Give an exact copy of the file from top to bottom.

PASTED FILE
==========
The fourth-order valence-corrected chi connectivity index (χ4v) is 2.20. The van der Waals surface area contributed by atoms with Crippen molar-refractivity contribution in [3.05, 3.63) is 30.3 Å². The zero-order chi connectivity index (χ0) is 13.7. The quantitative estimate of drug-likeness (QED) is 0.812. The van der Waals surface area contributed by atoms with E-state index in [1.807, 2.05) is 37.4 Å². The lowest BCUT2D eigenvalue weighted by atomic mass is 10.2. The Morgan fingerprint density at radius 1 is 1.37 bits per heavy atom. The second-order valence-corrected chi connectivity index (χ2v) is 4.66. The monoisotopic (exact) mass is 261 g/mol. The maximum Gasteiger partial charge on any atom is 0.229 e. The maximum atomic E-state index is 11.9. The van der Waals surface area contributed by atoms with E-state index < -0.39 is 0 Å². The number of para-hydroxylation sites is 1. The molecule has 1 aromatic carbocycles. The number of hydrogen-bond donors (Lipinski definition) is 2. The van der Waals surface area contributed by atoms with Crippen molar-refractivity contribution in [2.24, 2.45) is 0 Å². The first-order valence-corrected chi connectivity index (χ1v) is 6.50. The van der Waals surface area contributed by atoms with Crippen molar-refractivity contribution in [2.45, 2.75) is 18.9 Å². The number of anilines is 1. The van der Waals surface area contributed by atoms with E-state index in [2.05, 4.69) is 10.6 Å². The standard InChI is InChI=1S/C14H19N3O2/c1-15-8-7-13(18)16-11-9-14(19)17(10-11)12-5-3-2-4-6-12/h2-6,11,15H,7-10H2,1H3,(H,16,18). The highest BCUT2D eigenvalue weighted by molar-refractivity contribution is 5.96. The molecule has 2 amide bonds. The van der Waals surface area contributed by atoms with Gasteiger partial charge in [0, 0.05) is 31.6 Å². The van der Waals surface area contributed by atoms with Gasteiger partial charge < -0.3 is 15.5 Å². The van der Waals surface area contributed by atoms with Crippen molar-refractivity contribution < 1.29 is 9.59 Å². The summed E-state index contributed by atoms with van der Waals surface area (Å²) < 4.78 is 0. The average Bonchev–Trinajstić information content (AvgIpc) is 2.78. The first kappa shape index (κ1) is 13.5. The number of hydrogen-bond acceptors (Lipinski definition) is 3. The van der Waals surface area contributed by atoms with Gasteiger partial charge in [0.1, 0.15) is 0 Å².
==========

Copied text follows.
The fourth-order valence-corrected chi connectivity index (χ4v) is 2.20. The van der Waals surface area contributed by atoms with Crippen molar-refractivity contribution in [3.05, 3.63) is 30.3 Å². The zero-order chi connectivity index (χ0) is 13.7. The quantitative estimate of drug-likeness (QED) is 0.812. The van der Waals surface area contributed by atoms with E-state index in [1.807, 2.05) is 37.4 Å². The lowest BCUT2D eigenvalue weighted by atomic mass is 10.2. The Morgan fingerprint density at radius 1 is 1.37 bits per heavy atom. The second-order valence-corrected chi connectivity index (χ2v) is 4.66. The monoisotopic (exact) mass is 261 g/mol. The maximum Gasteiger partial charge on any atom is 0.229 e. The maximum atomic E-state index is 11.9. The van der Waals surface area contributed by atoms with E-state index < -0.39 is 0 Å². The number of para-hydroxylation sites is 1. The molecule has 1 aromatic carbocycles. The number of hydrogen-bond donors (Lipinski definition) is 2. The van der Waals surface area contributed by atoms with Crippen molar-refractivity contribution in [2.24, 2.45) is 0 Å². The first-order valence-corrected chi connectivity index (χ1v) is 6.50. The van der Waals surface area contributed by atoms with Crippen molar-refractivity contribution in [2.45, 2.75) is 18.9 Å². The number of anilines is 1. The van der Waals surface area contributed by atoms with E-state index in [2.05, 4.69) is 10.6 Å². The standard InChI is InChI=1S/C14H19N3O2/c1-15-8-7-13(18)16-11-9-14(19)17(10-11)12-5-3-2-4-6-12/h2-6,11,15H,7-10H2,1H3,(H,16,18). The highest BCUT2D eigenvalue weighted by molar-refractivity contribution is 5.96. The molecule has 2 amide bonds. The van der Waals surface area contributed by atoms with Gasteiger partial charge in [0, 0.05) is 31.6 Å². The van der Waals surface area contributed by atoms with Gasteiger partial charge < -0.3 is 15.5 Å². The van der Waals surface area contributed by atoms with Crippen molar-refractivity contribution < 1.29 is 9.59 Å². The summed E-state index contributed by atoms with van der Waals surface area (Å²) < 4.78 is 0. The average Bonchev–Trinajstić information content (AvgIpc) is 2.78. The first kappa shape index (κ1) is 13.5. The number of hydrogen-bond acceptors (Lipinski definition) is 3. The van der Waals surface area contributed by atoms with Gasteiger partial charge in [0.1, 0.15) is 0 Å².